• Gaining and Losing Under State Fiscal Policies

      Berman, Matthew; Hill, Alexandra (Institute of Social and Economic Research, University of Alaska., 1993)
      Sometime soon—just when is uncertain—Alaska’s legislators will run short of money to balance the state budget and will have to make big budget adjustments. Those budget adjustments will be especially difficult, because the generous fiscal policies of the 1980s have had major effects on the jobs and incomes of individual Alaskans. The dividend and bonus programs are reflections of Alaska’s oil wealth at the start of the 1980s—and examples of the many ways the legislature used oil money to make life sweeter for Alaskans. It established the Permanent Fund Dividend program to make annual payments to all residents. It expanded the Longevity Bonus program of monthly payments to older Alaskans. It abolished the personal income tax. It increased aid to local governments, allowing them to cut property taxes while they hired more workers and increased services. And it established loan programs and increased spending for services and facilities, spreading jobs and money throughout the economy. The problem is that the state’s oil revenues for the rest of the 1990s are likely to be smaller on average than they were during the past five years, and much smaller than a decade ago. This paper estimates the effects of selected state policies on different types of households and communities in the 1980s, and assesses the likely consequences of specific policy changes
    • Galena Electric Power - a Situational Analysis

      Chaney, Robert E.; Colt, Steve; Johnson, Ronald A.; Wies, Richard W.; White, Gregory J. (Institute of Social and Economic Research, University of Alaska., 2004)
      The purpose of the investigation is to compare the economics of various electrical power generation options for the City of Galena. Options were assessed over a 30-year project period, beginning in 2010, and the final results were compared on the basis of residential customer electric rates ($/kWh). Galena’s electric utility currently generates power using internal combustion diesel engines and generator sets. Nearby, there is an exposed coal seam, which might provide fuel for a power plant. Contributions to the energy mix might come from solar, municipal solid waste, or wood. The City has also been approached by Toshiba, Inc., as a demonstration site for a small (Model 4S) nuclear reactor power plant. The Yukon River is possibly a site for in-river turbines for hydroelectric power. This report summarizes the comparative economics of various energy supply options.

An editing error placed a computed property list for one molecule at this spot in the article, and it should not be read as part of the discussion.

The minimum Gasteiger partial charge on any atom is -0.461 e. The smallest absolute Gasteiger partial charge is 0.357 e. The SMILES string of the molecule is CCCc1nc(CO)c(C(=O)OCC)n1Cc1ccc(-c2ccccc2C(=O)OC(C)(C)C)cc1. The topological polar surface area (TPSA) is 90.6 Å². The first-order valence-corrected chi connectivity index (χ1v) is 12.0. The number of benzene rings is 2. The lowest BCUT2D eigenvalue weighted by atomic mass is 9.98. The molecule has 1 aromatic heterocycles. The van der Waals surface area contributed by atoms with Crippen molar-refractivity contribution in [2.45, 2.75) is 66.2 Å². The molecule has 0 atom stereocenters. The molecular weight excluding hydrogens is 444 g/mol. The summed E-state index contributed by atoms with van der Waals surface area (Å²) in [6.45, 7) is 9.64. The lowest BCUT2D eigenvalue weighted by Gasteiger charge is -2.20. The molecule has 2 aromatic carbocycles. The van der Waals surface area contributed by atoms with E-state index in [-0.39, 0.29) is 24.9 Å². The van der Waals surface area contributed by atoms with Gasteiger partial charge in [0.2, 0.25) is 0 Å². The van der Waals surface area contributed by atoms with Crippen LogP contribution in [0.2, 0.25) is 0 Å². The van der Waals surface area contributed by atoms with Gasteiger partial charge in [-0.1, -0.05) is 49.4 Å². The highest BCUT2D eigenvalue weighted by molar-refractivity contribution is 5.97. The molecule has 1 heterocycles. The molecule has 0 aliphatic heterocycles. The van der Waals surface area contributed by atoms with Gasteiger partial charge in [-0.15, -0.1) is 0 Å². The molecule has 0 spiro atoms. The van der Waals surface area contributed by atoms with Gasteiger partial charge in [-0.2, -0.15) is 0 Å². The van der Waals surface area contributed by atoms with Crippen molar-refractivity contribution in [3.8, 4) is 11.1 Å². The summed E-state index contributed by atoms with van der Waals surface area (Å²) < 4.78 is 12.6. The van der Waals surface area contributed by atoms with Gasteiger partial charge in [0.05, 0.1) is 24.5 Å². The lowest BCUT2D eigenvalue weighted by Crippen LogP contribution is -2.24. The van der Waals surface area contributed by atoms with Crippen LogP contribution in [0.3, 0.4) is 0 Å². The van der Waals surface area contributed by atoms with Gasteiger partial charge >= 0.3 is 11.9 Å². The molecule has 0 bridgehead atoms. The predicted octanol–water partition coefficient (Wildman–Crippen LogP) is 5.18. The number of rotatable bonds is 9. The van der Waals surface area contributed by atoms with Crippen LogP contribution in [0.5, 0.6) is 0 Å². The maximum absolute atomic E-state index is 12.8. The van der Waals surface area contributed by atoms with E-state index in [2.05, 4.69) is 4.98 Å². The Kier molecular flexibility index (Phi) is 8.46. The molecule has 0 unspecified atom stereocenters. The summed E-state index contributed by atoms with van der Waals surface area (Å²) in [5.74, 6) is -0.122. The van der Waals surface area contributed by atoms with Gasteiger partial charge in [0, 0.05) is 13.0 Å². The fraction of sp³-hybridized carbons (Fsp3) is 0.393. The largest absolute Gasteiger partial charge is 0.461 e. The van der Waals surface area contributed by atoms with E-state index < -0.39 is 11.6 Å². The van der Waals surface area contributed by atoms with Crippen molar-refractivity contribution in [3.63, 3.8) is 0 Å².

• The Gas Reserves Tax Ballot Initiative: Risky State Policy

      Goldsmith, Scott (Institute of Social and Economic Research, University of Alaska., 2006)
      Alaska voters will decide whether the state government should start taxing the natural gas reserves in the two largest North Slope gas fields. The idea behind the proposal is to jump-start construction of a gas pipeline. The North Slope has one of the largest accumulations of natural gas in the U.S., and Alaskans have been waiting a long time for a pipeline to carry that gas to market. Recent higher gas prices have made the project more attractive. Several oil companies hold leases on the gas. They’ve taken steps toward a pipeline—like negotiating fiscal terms with the state—but they haven’t committed to building one. Supporters of the reserves tax think they’re delaying the project (for various possible reasons) and should be pushed. The ballot proposal calls for the oil companies to pay a reserves tax—a tax on gas in the ground—until a pipeline is completed and North Slope gas is up for sale. It offers incentives for them to speed up the project: the sooner the pipeline is finished, the less they pay; and later they would recover some of what they did pay, in credits on gas production taxes. This report is summarized in the fifth Fiscal Policy Note which is included with this document record.
    • Globalization and Aquaculture: Challenges, Opportunities, and Questions for the Smoked Seafood Industry

      Knapp, Gunnar (Institute of Social and Economic Research, University of Alaska., 2007)
      The world economy is experiencing far-reaching changes that are collectively referred to as “globalization.” Among the causes and consequences of globalization are increasingly reliance on markets; reductions in trade barriers and expansion of trade; world economic integration in markets for resources, goods, services, labor, and capital; movement of production to low-cost producers; consolidation and integration resulting in larger and more powerful firms operating in many countries; technological revolutions in communications and transportation; growing consumer incomes in developed and developing countries; and increasing consumer expectations for lower prices, convenience, variety, and quality. The world seafood industry is changing rapidly. This paper describes some of the most important changes that are happening and suggests questions people in the smoked seafood industry should be thinking about in order to respond to these changes.